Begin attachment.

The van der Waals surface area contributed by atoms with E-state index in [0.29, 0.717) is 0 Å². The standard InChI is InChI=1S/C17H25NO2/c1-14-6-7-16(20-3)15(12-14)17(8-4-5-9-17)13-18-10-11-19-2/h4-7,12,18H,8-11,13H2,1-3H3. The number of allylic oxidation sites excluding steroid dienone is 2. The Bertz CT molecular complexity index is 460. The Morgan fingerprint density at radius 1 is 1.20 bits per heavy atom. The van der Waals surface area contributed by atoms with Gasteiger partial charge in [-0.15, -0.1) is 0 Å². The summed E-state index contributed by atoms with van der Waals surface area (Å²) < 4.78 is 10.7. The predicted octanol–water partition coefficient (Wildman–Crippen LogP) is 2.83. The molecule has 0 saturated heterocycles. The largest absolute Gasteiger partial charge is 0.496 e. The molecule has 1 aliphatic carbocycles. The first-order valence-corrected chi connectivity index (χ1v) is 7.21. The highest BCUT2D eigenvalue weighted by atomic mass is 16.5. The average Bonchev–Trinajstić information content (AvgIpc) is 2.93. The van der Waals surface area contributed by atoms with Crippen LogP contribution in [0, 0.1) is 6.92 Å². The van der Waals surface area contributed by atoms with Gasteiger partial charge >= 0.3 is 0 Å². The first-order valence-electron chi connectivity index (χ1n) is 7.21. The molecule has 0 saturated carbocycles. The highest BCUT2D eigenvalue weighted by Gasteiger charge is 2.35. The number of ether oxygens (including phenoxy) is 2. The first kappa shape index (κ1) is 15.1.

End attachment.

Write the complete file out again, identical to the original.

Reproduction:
The van der Waals surface area contributed by atoms with E-state index in [0.29, 0.717) is 0 Å². The standard InChI is InChI=1S/C17H25NO2/c1-14-6-7-16(20-3)15(12-14)17(8-4-5-9-17)13-18-10-11-19-2/h4-7,12,18H,8-11,13H2,1-3H3. The number of allylic oxidation sites excluding steroid dienone is 2. The Bertz CT molecular complexity index is 460. The Morgan fingerprint density at radius 1 is 1.20 bits per heavy atom. The van der Waals surface area contributed by atoms with Gasteiger partial charge in [-0.15, -0.1) is 0 Å². The summed E-state index contributed by atoms with van der Waals surface area (Å²) < 4.78 is 10.7. The predicted octanol–water partition coefficient (Wildman–Crippen LogP) is 2.83. The molecule has 0 saturated heterocycles. The largest absolute Gasteiger partial charge is 0.496 e. The molecule has 1 aliphatic carbocycles. The first-order valence-corrected chi connectivity index (χ1v) is 7.21. The highest BCUT2D eigenvalue weighted by atomic mass is 16.5. The average Bonchev–Trinajstić information content (AvgIpc) is 2.93. The van der Waals surface area contributed by atoms with Crippen LogP contribution in [0, 0.1) is 6.92 Å². The van der Waals surface area contributed by atoms with Gasteiger partial charge >= 0.3 is 0 Å². The first-order valence-electron chi connectivity index (χ1n) is 7.21. The molecule has 0 saturated carbocycles. The highest BCUT2D eigenvalue weighted by Gasteiger charge is 2.35. The number of ether oxygens (including phenoxy) is 2. The first kappa shape index (κ1) is 15.1.